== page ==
When Politics Comes Before Patients: Why and How Canadian Medicare Is Failing
This book, written by former Ontario Medical Association president Dr Shawn Whatley, is the second in what will be a trilogy of books focusing on different but overlapping aspects of Canada’s health care system.
The book is extremely well written, and Dr Whatley’s analysis is backed up by many carefully referenced sources. He demonstrates how political concerns and priorities have trumped patient priorities in Canada. When it comes to diagnosing the systemic problems that plague our health system, he pulls no punches.
In clear, simple language, he explains how Canada’s system evolved, and describes the premises, promises, and broken promises. Politicians have repeatedly propagated myths about our system, and Dr Whatley exposes those myths.
Our flawed funding system, including that which disincentivizes hospital authorities when it comes to prioritizing and treating patients, is well explained. Canada stands alone among all developed countries in funding hospitals based on global budgets. Uniquely, our hospitals are penalized financially for every patient treated.
Dr Whatley analyzes the role of political action in creating Canada’s shortage of doctors. This was a purposeful policy based on the premise that reducing the numbers of doctors would lower health costs by reducing the number of patients being treated.
Similarly, the lack of incentives to treat patients has resulted in Canadian politicians overseeing and implementing policies that have led to reluctance to innovate and embrace new technologies that benefit patient care. Our current ranking of 26th in the number of hospital beds on a per capita basis is yet another outcome of ineffective political control.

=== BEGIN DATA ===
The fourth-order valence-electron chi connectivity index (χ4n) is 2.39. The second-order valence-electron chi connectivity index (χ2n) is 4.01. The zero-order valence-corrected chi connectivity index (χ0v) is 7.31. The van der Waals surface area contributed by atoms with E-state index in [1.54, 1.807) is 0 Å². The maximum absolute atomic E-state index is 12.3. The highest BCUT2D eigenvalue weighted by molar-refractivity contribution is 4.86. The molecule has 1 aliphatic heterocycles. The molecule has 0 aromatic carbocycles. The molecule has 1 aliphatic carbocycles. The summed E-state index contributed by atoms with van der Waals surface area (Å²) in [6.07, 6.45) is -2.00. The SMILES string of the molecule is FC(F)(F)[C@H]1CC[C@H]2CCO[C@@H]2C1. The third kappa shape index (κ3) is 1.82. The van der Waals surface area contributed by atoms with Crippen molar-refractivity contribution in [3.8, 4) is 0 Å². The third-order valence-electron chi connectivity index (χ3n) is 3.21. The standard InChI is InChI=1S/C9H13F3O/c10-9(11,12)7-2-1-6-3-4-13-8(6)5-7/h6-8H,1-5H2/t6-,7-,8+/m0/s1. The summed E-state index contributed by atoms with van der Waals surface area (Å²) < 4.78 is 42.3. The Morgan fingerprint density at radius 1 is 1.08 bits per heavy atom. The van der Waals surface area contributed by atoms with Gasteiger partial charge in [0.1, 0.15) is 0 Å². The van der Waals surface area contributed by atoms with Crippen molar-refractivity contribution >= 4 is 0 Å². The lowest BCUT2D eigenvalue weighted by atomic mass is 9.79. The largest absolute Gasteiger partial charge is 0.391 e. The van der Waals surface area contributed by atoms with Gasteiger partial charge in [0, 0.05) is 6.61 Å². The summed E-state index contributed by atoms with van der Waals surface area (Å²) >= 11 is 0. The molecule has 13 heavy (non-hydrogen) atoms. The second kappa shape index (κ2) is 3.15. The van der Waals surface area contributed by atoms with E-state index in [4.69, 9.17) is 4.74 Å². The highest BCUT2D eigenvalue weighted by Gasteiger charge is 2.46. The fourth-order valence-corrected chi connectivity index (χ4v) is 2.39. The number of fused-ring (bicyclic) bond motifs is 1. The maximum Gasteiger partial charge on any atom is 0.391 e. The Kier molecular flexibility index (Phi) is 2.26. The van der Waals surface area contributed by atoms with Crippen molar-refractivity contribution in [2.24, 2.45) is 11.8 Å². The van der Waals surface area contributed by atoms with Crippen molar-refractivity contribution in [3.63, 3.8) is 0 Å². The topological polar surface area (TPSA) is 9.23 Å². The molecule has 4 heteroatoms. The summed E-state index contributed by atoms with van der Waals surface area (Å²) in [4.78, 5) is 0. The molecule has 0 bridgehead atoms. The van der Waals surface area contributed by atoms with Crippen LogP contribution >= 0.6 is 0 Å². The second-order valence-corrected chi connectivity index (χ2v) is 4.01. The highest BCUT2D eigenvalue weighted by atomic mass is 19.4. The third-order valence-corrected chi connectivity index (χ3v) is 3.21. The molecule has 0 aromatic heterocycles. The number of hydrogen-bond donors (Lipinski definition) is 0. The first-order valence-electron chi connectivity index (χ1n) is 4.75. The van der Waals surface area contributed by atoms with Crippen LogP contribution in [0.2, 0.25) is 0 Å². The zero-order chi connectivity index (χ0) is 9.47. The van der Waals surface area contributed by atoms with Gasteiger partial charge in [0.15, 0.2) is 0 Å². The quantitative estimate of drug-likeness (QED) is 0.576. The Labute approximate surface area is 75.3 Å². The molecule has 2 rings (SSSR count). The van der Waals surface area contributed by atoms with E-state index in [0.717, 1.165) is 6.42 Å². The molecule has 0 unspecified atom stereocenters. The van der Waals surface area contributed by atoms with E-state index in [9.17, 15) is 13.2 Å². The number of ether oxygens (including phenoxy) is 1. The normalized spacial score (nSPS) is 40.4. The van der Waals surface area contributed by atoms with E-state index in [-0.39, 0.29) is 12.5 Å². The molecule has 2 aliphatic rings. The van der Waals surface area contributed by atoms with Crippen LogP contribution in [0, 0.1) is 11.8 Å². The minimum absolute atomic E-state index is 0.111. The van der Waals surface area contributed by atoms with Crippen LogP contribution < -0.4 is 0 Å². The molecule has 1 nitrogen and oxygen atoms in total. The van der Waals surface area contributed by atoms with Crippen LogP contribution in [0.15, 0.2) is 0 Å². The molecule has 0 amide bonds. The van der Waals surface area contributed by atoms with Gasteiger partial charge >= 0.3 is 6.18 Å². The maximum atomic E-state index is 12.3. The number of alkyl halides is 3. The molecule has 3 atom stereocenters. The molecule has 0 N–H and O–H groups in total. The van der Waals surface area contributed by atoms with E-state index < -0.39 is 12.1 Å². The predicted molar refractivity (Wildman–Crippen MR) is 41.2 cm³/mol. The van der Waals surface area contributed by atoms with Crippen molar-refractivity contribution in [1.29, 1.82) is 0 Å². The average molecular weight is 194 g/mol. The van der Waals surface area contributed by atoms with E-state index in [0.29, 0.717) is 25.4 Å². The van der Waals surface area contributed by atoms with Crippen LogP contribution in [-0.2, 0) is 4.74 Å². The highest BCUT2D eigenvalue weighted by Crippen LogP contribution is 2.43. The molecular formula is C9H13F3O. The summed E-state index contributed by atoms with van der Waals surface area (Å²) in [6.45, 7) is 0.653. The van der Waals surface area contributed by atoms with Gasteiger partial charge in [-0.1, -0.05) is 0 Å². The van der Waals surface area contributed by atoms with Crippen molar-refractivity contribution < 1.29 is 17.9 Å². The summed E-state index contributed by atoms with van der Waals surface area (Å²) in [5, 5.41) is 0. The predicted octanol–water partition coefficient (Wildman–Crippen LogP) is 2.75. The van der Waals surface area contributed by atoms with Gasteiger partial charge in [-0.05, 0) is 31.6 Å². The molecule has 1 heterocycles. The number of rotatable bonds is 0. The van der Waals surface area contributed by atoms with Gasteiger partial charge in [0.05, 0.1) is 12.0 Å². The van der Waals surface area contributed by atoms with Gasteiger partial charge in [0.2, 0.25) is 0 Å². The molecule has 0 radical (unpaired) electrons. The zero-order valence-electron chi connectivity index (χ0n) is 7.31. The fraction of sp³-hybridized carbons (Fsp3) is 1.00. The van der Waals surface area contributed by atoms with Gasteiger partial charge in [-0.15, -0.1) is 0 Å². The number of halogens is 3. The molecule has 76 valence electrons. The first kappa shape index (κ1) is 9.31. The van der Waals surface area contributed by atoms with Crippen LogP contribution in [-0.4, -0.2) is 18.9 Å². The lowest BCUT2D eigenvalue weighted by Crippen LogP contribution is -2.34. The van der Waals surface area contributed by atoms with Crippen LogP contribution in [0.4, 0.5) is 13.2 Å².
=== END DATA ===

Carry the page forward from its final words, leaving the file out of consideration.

As Dr Whatley explains, perhaps the biggest myth surrounding our health system is that it is envied by other countries. Not a single country on Earth has ever considered embracing any of its features.
The book reveals that politicians have neglected their responsibility to the public. Yet those same politicians have no difficulty in gaining timely access to excellent care for themselves and their friends. They have the power to manipulate and influence the system when it suits them. This book should be a wake-up call for them and for the public that elects them. Every potential patient (that means everyone) and every politician should read it.
Dr Whatley describes the role of Tommy Douglas in introducing medicare to Canada some 60 years ago. I doubt that any politician of that era would have envisioned that the system they implemented then would be subjected to historical stagnation and inertia by their successors. Evolution requires that we continually adapt to change. There have been many changes in medicine, and in patients’ needs and demands, yet politicians have not acted. Perhaps the most startling fact is that, as a result of political neglect, our government’s own data reveal that in Canada, low-income groups suffer from the worst health access and the worst outcomes.
As one encounters the shenanigans described in this book, which epitomize governments’ handling of our health system, the reader can come to only one conclusion: the phrase “politically correct” is a classic oxymoron as it pertains to medicare in Canada.
If politicians can assimilate the material in this book, perhaps Dr Whatley’s final book in the trilogy will be titled, When Patients Come Before Politics.
—Brian Day, MB
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